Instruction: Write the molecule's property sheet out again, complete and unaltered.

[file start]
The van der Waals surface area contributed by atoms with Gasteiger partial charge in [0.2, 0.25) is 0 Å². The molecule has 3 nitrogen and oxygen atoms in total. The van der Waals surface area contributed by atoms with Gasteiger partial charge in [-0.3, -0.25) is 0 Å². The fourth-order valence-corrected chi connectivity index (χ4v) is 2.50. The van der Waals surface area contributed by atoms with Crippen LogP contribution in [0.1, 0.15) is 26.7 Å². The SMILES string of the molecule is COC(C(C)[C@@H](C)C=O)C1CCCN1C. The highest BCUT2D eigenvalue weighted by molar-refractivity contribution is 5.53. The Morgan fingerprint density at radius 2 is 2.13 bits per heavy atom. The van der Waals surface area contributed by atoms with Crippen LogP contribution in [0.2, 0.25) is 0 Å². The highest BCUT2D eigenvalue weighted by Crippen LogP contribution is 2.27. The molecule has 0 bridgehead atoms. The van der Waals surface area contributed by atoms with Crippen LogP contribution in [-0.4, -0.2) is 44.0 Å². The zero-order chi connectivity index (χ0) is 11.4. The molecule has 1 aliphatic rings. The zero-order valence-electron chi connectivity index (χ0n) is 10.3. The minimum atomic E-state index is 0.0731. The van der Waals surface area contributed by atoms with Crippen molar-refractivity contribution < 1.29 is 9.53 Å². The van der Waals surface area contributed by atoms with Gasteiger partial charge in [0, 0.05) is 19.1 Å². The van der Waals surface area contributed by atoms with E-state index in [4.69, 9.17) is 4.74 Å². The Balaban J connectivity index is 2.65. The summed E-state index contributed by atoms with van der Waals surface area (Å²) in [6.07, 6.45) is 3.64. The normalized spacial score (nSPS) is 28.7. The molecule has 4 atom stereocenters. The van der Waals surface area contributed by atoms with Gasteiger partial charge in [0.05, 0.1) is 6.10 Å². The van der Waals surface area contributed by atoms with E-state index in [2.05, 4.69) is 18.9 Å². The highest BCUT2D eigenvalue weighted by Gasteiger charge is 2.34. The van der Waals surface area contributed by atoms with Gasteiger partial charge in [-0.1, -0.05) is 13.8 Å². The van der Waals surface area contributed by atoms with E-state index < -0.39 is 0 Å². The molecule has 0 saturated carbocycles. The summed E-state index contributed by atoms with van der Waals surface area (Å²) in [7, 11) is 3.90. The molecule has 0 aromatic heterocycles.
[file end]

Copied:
The van der Waals surface area contributed by atoms with Gasteiger partial charge in [0.2, 0.25) is 0 Å². The molecule has 3 nitrogen and oxygen atoms in total. The van der Waals surface area contributed by atoms with Gasteiger partial charge in [-0.3, -0.25) is 0 Å². The fourth-order valence-corrected chi connectivity index (χ4v) is 2.50. The van der Waals surface area contributed by atoms with Crippen LogP contribution in [0.1, 0.15) is 26.7 Å². The SMILES string of the molecule is COC(C(C)[C@@H](C)C=O)C1CCCN1C. The highest BCUT2D eigenvalue weighted by molar-refractivity contribution is 5.53. The Morgan fingerprint density at radius 2 is 2.13 bits per heavy atom. The van der Waals surface area contributed by atoms with Crippen LogP contribution in [0.2, 0.25) is 0 Å². The highest BCUT2D eigenvalue weighted by Crippen LogP contribution is 2.27. The molecule has 0 bridgehead atoms. The van der Waals surface area contributed by atoms with Crippen LogP contribution in [-0.4, -0.2) is 44.0 Å². The zero-order chi connectivity index (χ0) is 11.4. The molecule has 1 aliphatic rings. The zero-order valence-electron chi connectivity index (χ0n) is 10.3. The minimum atomic E-state index is 0.0731. The van der Waals surface area contributed by atoms with Crippen molar-refractivity contribution < 1.29 is 9.53 Å². The van der Waals surface area contributed by atoms with Gasteiger partial charge in [0, 0.05) is 19.1 Å². The van der Waals surface area contributed by atoms with E-state index in [4.69, 9.17) is 4.74 Å². The Balaban J connectivity index is 2.65. The summed E-state index contributed by atoms with van der Waals surface area (Å²) in [6.07, 6.45) is 3.64. The normalized spacial score (nSPS) is 28.7. The molecule has 4 atom stereocenters. The van der Waals surface area contributed by atoms with Gasteiger partial charge in [0.05, 0.1) is 6.10 Å². The van der Waals surface area contributed by atoms with E-state index in [2.05, 4.69) is 18.9 Å². The highest BCUT2D eigenvalue weighted by Gasteiger charge is 2.34. The van der Waals surface area contributed by atoms with Gasteiger partial charge in [-0.1, -0.05) is 13.8 Å². The van der Waals surface area contributed by atoms with E-state index < -0.39 is 0 Å². The molecule has 0 saturated carbocycles. The summed E-state index contributed by atoms with van der Waals surface area (Å²) in [7, 11) is 3.90. The molecule has 0 aromatic heterocycles.